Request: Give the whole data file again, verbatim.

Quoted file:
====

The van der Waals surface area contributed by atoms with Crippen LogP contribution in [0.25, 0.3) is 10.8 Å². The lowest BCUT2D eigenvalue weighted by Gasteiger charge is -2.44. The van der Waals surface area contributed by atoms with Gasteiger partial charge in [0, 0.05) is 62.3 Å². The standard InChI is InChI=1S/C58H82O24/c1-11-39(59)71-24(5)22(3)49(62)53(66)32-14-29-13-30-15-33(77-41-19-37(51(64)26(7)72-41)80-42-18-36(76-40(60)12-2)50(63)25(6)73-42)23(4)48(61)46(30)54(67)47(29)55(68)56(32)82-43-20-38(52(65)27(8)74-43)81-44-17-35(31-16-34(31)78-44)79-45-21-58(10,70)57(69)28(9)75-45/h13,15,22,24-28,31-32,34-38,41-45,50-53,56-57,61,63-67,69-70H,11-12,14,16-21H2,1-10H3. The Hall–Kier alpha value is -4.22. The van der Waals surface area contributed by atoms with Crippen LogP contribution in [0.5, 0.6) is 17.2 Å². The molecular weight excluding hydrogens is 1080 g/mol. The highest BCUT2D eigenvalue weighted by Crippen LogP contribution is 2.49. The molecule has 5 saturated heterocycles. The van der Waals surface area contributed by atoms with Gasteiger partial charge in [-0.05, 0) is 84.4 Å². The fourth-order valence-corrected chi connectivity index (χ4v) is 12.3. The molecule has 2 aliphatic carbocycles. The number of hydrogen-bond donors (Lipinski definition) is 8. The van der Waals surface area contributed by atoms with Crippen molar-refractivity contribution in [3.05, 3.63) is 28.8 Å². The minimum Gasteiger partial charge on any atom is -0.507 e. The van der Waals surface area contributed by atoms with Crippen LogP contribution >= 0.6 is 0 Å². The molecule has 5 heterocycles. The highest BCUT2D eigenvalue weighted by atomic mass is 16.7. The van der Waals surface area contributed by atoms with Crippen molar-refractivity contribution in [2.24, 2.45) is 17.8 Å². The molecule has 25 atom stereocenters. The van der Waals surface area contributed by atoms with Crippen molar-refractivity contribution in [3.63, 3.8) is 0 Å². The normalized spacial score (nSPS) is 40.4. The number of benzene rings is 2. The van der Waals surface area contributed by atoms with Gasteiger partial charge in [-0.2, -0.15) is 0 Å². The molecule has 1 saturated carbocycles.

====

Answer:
The van der Waals surface area contributed by atoms with Crippen LogP contribution in [0.25, 0.3) is 10.8 Å². The lowest BCUT2D eigenvalue weighted by Gasteiger charge is -2.44. The van der Waals surface area contributed by atoms with Gasteiger partial charge in [0, 0.05) is 62.3 Å². The standard InChI is InChI=1S/C58H82O24/c1-11-39(59)71-24(5)22(3)49(62)53(66)32-14-29-13-30-15-33(77-41-19-37(51(64)26(7)72-41)80-42-18-36(76-40(60)12-2)50(63)25(6)73-42)23(4)48(61)46(30)54(67)47(29)55(68)56(32)82-43-20-38(52(65)27(8)74-43)81-44-17-35(31-16-34(31)78-44)79-45-21-58(10,70)57(69)28(9)75-45/h13,15,22,24-28,31-32,34-38,41-45,50-53,56-57,61,63-67,69-70H,11-12,14,16-21H2,1-10H3. The Hall–Kier alpha value is -4.22. The van der Waals surface area contributed by atoms with Crippen LogP contribution in [0.5, 0.6) is 17.2 Å². The molecular weight excluding hydrogens is 1080 g/mol. The highest BCUT2D eigenvalue weighted by Crippen LogP contribution is 2.49. The molecule has 5 saturated heterocycles. The van der Waals surface area contributed by atoms with Gasteiger partial charge in [-0.05, 0) is 84.4 Å². The fourth-order valence-corrected chi connectivity index (χ4v) is 12.3. The molecule has 2 aliphatic carbocycles. The number of hydrogen-bond donors (Lipinski definition) is 8. The van der Waals surface area contributed by atoms with Crippen molar-refractivity contribution in [3.05, 3.63) is 28.8 Å². The minimum Gasteiger partial charge on any atom is -0.507 e. The van der Waals surface area contributed by atoms with Crippen LogP contribution >= 0.6 is 0 Å². The molecule has 5 heterocycles. The highest BCUT2D eigenvalue weighted by atomic mass is 16.7. The van der Waals surface area contributed by atoms with Crippen molar-refractivity contribution in [2.24, 2.45) is 17.8 Å². The molecule has 25 atom stereocenters. The van der Waals surface area contributed by atoms with Crippen molar-refractivity contribution in [3.63, 3.8) is 0 Å². The normalized spacial score (nSPS) is 40.4. The number of benzene rings is 2. The van der Waals surface area contributed by atoms with Gasteiger partial charge in [-0.2, -0.15) is 0 Å². The molecule has 1 saturated carbocycles.